After hitting Black Rock Point, the Rhone split into two pieces and cold sea water made contact with the red hot boilers which had been running at full steam.  The boilers exploded and, the ship sank swiftly.   The bow section was in about ninety feet of water, the stern in thirty.

Of the original 146 aboard the Rhone, plus an unknown number of passengers transferred from the Conway, only 23 people (all crew) survived the wreck. None of the passengers who had been tied to their bunks and locked in their state rooms escaped. The bodies of many of the sailors were buried in a nearby cemetery on Salt Island. The queen of England recognized the bravery of the people living on Salt Island who helped save the members of the crew.  She gave Salt Island to them on the condition of receiving a bucket of salt from the island's salt ponds each year. (This tradition of taking salt from the island and delivering it to the queen continued until recently when the last inhabitant of Salt Island became too sick to carry the salt to the queen).

After the Rhone sank, one of her masts was sticking out of the water. She was deemed a hazard by the Royal Navy, and in the 1950s, almost one hundred years after she sank, her stern section was blown apart and her mast sunk. Today, the Rhone is a popular dive site.  The reef and the area around her were turned into a national park in 1967.  The Rhone has received a number of citations and awards over the years as one of the top recreational wreck dives in the Caribbean.  The Rhone has both historical interest and is teeming with marine life.  The remains of the Rhone are for the most part open and relatively safe.   Very little of the wreckage is still enclosed.   (Where overhang environments do exist, they are large and roomy and have openings at either end permitting a swim through, so some say, there is no real penetration diving for which divers usually undergo advanced training).

Our Dive of the Rhone: On the day we were to dive the Rhone, the weather started to get rough.  Originally Captain Francois had planned on mooring our 15 meter catamaran in the Rhone’s national park so that some of our group who wanted to snorkel around the stern of the Rhone could do so.   And, those of us who wanted to dive to see more of the wreck could do so.  Captain Francois, because the weather was quite rough, chose to moor the catamaran in the protected waters in the lee of Salt Island.  Those of us who wanted to dive would take a dingy several hundred meters over to the dive site for the Rhone.

Even with the weather deteriorating, and the waves becoming bigger, the water clarity was incredible. If we did not have 100 feet of visibility underwater it was very close. The water temperature was very warm. I was quite comfortable diving without a wetsuit. Francois who is much thinner than I am wore a "shorty" 3mm wetsuit. From the surface to the bottom the temperature remained the same. I was comfortable in just my swimsuit from top to bottom and back.  After mooring the catamaran, but before we had gotten into the dingy, we were visited by a rather large barracuda.  He was almost 2 meters in length and was quite hungry.  He ate parts of sandwiches, a few vegetables and several chicken wings, swallowing them whole.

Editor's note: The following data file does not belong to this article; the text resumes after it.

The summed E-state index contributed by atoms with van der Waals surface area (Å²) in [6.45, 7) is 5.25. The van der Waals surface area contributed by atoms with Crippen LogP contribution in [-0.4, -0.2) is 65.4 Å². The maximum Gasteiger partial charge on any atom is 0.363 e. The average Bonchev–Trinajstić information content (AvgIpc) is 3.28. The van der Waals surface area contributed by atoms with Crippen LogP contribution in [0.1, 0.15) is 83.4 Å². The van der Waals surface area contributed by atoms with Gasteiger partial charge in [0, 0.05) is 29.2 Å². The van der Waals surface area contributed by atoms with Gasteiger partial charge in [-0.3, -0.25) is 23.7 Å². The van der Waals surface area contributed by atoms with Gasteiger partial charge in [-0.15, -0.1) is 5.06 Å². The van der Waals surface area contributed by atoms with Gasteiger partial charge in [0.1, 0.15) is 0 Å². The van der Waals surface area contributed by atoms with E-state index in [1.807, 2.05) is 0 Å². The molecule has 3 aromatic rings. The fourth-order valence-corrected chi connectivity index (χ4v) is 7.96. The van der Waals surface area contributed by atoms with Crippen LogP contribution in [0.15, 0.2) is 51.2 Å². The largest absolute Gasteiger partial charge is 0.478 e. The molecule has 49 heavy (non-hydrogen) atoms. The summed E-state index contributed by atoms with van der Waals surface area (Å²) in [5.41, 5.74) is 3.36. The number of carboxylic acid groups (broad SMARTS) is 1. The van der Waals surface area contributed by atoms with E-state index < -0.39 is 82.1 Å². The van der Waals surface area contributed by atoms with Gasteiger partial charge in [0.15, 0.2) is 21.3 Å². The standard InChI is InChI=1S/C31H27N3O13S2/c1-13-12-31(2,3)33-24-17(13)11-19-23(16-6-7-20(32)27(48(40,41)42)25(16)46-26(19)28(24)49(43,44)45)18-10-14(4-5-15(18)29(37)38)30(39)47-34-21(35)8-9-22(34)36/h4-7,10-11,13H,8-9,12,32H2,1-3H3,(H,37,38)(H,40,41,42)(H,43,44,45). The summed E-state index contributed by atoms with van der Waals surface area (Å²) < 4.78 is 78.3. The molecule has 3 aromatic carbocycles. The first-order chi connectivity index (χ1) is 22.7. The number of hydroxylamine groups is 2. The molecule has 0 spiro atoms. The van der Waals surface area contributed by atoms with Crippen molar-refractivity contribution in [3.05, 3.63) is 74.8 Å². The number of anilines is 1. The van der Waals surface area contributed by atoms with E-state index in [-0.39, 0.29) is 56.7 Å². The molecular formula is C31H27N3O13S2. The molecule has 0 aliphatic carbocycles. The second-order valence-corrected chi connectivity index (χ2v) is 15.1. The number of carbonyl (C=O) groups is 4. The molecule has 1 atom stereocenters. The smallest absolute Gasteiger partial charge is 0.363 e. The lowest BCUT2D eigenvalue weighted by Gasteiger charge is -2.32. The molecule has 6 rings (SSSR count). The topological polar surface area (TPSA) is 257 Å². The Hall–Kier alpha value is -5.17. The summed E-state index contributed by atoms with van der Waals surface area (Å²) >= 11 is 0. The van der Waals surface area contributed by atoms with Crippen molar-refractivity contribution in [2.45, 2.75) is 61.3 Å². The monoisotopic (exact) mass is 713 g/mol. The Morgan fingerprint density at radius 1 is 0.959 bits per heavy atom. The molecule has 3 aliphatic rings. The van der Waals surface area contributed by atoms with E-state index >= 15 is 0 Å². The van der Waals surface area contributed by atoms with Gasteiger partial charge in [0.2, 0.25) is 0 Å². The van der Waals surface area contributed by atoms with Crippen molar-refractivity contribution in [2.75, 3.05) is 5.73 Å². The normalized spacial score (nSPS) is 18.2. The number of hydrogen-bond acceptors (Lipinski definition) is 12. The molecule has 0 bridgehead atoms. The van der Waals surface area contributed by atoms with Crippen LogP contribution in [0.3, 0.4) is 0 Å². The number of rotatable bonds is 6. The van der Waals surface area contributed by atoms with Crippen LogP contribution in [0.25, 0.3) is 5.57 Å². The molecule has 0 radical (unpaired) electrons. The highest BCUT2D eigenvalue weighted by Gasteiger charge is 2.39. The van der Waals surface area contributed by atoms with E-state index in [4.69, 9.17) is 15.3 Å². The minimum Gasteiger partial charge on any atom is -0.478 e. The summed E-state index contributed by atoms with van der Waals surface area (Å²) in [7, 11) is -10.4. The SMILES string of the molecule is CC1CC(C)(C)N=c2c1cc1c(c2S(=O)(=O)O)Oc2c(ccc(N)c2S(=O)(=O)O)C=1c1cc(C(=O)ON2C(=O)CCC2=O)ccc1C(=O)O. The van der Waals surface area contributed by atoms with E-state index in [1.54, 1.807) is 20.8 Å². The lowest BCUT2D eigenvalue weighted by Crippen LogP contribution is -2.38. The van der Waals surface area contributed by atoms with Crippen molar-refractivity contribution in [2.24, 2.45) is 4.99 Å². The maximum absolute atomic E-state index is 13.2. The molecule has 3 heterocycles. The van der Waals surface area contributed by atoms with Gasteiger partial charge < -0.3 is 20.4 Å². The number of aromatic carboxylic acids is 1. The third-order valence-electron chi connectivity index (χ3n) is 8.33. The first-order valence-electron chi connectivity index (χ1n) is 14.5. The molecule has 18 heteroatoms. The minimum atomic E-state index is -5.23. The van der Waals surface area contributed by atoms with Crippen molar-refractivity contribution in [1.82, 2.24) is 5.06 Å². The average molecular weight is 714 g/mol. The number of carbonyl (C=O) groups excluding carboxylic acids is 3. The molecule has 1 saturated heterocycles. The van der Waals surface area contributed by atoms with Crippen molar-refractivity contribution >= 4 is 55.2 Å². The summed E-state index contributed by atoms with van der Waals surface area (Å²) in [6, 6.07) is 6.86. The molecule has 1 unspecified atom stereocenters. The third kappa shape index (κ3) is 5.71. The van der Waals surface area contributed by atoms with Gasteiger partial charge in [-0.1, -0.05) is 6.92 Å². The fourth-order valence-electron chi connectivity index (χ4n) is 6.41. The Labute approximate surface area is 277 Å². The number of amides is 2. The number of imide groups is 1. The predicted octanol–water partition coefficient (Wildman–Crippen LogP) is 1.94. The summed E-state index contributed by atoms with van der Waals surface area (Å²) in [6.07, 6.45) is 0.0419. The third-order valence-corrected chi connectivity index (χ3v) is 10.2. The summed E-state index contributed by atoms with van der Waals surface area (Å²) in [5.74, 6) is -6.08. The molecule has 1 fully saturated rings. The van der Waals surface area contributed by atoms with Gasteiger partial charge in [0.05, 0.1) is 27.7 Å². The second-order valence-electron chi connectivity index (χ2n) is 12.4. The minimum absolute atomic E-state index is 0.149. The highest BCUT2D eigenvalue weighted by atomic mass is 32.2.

HMS Rhone HMS Rhone

For me, diving the Rhone was a new experience in many ways.   It was the first dive I had made from a dingy in three foot or greater seas.  Diving in three foot or greater seas from a dingy is quite exciting. In our dive, we had three divers which meant three sets of tanks, buoyancy control devices, weight belts, regulators, and other equipment, which when taken together added up to a significant amount of weight. Our dingy was relatively low in the water and we had to shift our weight around the boat in order to keep the bow about the waves.

The other aspect of the dive that was new to me was that we would be swimming through one part of the wreck with an overhang.  One of the aspects of diving that had been drilled into my mind from the first time I started to scuba dive was: “you need to receive special training to do penetration diving”. Penetration diving is going inside of a structure that is sunk. The danger is that if you get inside a wreck many bad things can happen. You can get caught on an overhang. Unless you or your buddy can get you free, you drown. If the wreck is not well preserved, the ceiling or walls can collapse and trap you, making it very difficult, if not impossible to escape and swim to the surface. Finally, because silt often builds up in the confines of a wreck, visibility can be lost and a diver can become disoriented and not find his way back to the surface.   The risks associated with “penetration” diving generally are significantly greater than other forms of sport scuba diving.